PORT SAID, Egypt, Jan. 26 (UPI) -- At least 22 people died Saturday in rioting outside an Egyptian prison, officials said.
An estimated 200 other people were hurt in the melees in Port Said after a court sentenced 21 soccer fans to death for the February 2011 riots that left 72 people dead following a soccer match in the city.
Saturday's unrest marred the second anniversary of the toppling of President Hosni Mubarak. The current president, Mohamed Morsi, planned to address the restive nation by television Saturday, Egyptian media said.
Security forces fired tear gas to disperse the crowd as it attempted to break into the Port Said prison where most of the defendants were being held, Ahram Online reported.
A police dorm was looted and set on fire. A police station and a television news minivan were also torched.
"All the shops are closed, and the city is under complete paralysis," a midtown hotelier who declined to give his name told the Washington Post.
Three executives and nine security guards of the al-Masry soccer team were among the 73 defendants charged in the soccer riot deaths. The rest of the defendants expect to hear their verdicts in March.
Anonymous threatens Justice Department
WASHINGTON, Jan. 26 (UPI) -- Hackers claiming to be with the group Anonymous threatened to release sensitive U.S. Justice Department documents as retaliation for the death of Aaron Swartz.
The group posted a message on the U.S. Sentencing Commission's website homepage early Saturday stating that if the commission does not reform federal sentencing guidelines, the group would release incriminating information to news outlets, CNN reported.
The message was prompted by the Jan. 11 suicide of Internet activist Aaron Swartz. His death, which Anonymous blamed on the justice system, "crossed a line," the message said.
Swartz, 26, was facing federal computer fraud charges that carried up to a 35 year prison sentence. Anonymous said he "was killed," because he "faced an impossible choice."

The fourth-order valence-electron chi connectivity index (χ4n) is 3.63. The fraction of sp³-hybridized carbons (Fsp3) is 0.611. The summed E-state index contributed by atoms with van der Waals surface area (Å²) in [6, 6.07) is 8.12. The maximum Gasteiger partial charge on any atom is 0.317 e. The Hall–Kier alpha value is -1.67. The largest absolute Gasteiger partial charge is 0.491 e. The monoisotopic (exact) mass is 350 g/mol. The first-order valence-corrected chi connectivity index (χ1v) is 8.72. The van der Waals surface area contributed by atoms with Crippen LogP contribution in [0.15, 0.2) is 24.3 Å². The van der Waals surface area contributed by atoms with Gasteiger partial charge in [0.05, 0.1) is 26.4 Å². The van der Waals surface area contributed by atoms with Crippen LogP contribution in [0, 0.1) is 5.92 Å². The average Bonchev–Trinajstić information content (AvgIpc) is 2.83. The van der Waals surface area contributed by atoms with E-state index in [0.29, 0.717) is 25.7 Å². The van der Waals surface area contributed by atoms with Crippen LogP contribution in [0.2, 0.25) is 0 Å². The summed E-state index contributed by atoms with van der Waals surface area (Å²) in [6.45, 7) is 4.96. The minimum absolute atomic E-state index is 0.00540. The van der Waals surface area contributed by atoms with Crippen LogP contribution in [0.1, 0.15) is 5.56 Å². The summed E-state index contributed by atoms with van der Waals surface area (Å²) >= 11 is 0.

His family says federal charges over allegations he stole millions of online documents -- most of which were scholarly papers from the Massachusetts Institute of Technology -- contributed to Swartz's decision to take his own life.
Fifty said dead in Venezualan prison riot
CARACAS, Venezuela, Jan. 26 (UPI) -- At least 50 people are believed dead and dozens injured as prisoners in a Venezuelan prison clashed with police sent to disarm them, officials said.
The disturbance at the notoriously violent prison in Uribana is the latest incident involving the country's overcrowded prisons, CNN reported Saturday.
Prison advocacy groups said the country's prisons hold about 50,000 inmates, about three times what the facilities were designed for, Voice of America reported.
Prison minister Iris Varela said local media had reported about plans to remove weapons from the inmates. National troops sent to conduct the operation were met with violence Friday.
Prison officials said the reports by news network Globovision and other media were "a detonator for the violence."
Globovision said at least 50 were killed and 90 injured, but the ministry did not release the number of casualties. "Once we have absolute control of the facilities," more details will be released, the prison ministry said in a statement.
The troops were sent to the prison after prison gangs fought this week.
In the first six months of 2012, more than 300 inmates died in Venezuelan prisons, a prison watchdog group said.
Plan for U.S. immigration reform ready
WASHINGTON, Jan. 26 (UPI) -- A bipartisan working group in the U.S. Senate has quietly neared agreement on the principles of a plan for immigration reform, officials said.
The Washington Post said the six-member group could unveil their deal as early as next Friday and set the stage for the first overhaul of immigration regulations in years.